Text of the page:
In addition to writing freelance travel articles, Braden founded the local trip-planning website Northwest TripFinder in 2008 out of a desire to share her favorite Pacific Northwest getaway places with other locals who love to explore. This website focuses on sharing awesome trips in Washington, Oregon and British Columbia that are fun, unique, affordable and easy to plan. And local travel supports our regional tourism, one of our biggest economic engines, so it feeds resources back into state and local economies.

“52 Ways to Nature” would be a great welcome gift for someone new to the area, and longtime residents will get the information and inspiration necessary to learn more about the wonders of Washington’s great outdoors. Find “52 Ways to Nature” in your local library catalog ( for Whatcom County residents, or  if you live within the City of Bellingham) or at your local bookstore. Happy adventuring!

Lisa Gresham is the collection services manager at the Whatcom County Library System, where you can find more great summer reading suggestions at

(Originally published in Cascadia Daily News, Saturday, July 16, 2022.)

Book Buzz: The Family Chao

The Family Chao by Lan Samatha Chang

Lan Samantha Chang’s latest novel, “The Family Chao,” centers around a murder, but it’s less of a whodunit than a psychological study of complicated family relationships. The plot is similar to “The Brothers Karamazov,” but you need not be a scholar of 19th-century Russian literature to appreciate this rendition.

The Family Chao revolves around its patriarch, the larger-than-life Leo Chao, immigrant proprietor of Haven, Wisconsin’s only Chinese restaurant. Egotistical, bellicose, greedy and demanding, Leo Chao tormented his wife and three sons even while turning out delicious food.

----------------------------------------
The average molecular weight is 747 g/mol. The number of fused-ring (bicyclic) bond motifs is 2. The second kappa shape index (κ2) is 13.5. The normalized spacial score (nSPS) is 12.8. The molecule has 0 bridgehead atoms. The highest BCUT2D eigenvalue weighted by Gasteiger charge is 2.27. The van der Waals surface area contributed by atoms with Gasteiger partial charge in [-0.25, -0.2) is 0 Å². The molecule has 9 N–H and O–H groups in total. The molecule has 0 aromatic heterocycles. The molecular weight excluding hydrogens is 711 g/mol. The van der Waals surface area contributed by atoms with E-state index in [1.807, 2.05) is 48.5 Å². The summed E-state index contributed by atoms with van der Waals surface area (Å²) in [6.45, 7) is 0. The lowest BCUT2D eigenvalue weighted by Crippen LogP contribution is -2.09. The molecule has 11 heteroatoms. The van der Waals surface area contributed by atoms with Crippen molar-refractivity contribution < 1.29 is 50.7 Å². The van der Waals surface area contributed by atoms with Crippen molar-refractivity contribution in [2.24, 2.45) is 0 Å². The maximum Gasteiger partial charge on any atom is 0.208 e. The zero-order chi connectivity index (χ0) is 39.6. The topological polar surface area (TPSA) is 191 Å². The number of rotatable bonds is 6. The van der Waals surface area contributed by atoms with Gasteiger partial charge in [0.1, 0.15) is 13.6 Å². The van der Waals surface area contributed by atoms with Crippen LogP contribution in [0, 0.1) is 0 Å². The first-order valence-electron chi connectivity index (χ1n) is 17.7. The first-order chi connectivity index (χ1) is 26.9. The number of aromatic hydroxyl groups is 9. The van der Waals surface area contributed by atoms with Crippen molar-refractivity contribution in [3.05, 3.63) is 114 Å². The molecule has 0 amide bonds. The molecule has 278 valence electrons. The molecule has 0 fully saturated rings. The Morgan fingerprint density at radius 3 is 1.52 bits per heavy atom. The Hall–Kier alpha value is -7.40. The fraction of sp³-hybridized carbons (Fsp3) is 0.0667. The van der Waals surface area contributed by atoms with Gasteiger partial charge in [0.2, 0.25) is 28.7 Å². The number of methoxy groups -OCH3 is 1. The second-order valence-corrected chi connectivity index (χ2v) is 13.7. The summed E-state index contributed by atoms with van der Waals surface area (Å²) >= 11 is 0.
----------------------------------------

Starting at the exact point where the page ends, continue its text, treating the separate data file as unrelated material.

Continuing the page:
But when Leo Chao’s anguished corpse is discovered in the restaurant’s walk-in freezer, nobody is really surprised.

Each son could be implicated: Gentle James, the youngest, heard a thumping noise from his apartment above the restaurant but did not investigate. The middle son, Ming, had such contempt for his father that he only returned home from his successful career in New York City to attend the family’s annual Christmas Eve dinner. The eldest, Dagou, a talented chef, was witnessed with his hands on Leo’s throat, threatening to kill Leo when Leo cruelly rebuffed his request to assume ownership of the restaurant. Minnie Chao, Leo’s wife, is the only one with an alibi. She was in the hospital, recovering from a stroke.

Novelist Chang gives readers a deep look at each son. James is a first-year college student. Inexperienced, empathetic and unsure of where his life is going, his decision to assist an elderly Chinese man at a train station on his way back home for the Christmas holiday may be a critical factor in his father’s death.

Ming is the intellect, keenly aware of the way his father bullies his mother and siblings. He’s traumatized by his mother’s outward subservience to Big Leo and vows to never date an Asian woman as a result. Plagued by the local rednecks as a kid, he nevertheless finds himself hanging out in their diner whenever he’s back in Haven.

Dagou is the most obvious culprit, and indeed he is forthright in admitting he thought about killing his father many times, including the night he died. Most like his lusty and intemperate father, he is nevertheless a disappointment to him. Long betrothed to Katherine, the Chinese daughter of two white adoptive parents, Dagou is having an affair with Brenda, a waitress at the restaurant.

Katherine is a particularly interesting character — despite growing up in a white household, she craves connection to her Chinese heritage and enmeshes herself in the lives of the Chaos, even though it is clear Dagou does not love her.

Each of the three brothers has his own conflicted relationship with his Chinese-American identity. Chang explores what it is like to be a child of immigrant parents, as well as the dynamic of a small Chinese community in the Midwest — happy to eat the Chaos’ tasty cuisine but quick to judge when their fortunes turn. She doesn’t spare the other inhabitants of Haven, who are cruel and perpetuate lies about them.

Like Dostoyevsky’s masterwork, the central messages in “The Family Chao” seem to be: don’t judge others for their sins, forgive them and find paths forward for their redemption. These themes are as relevant today as they were 150 years ago.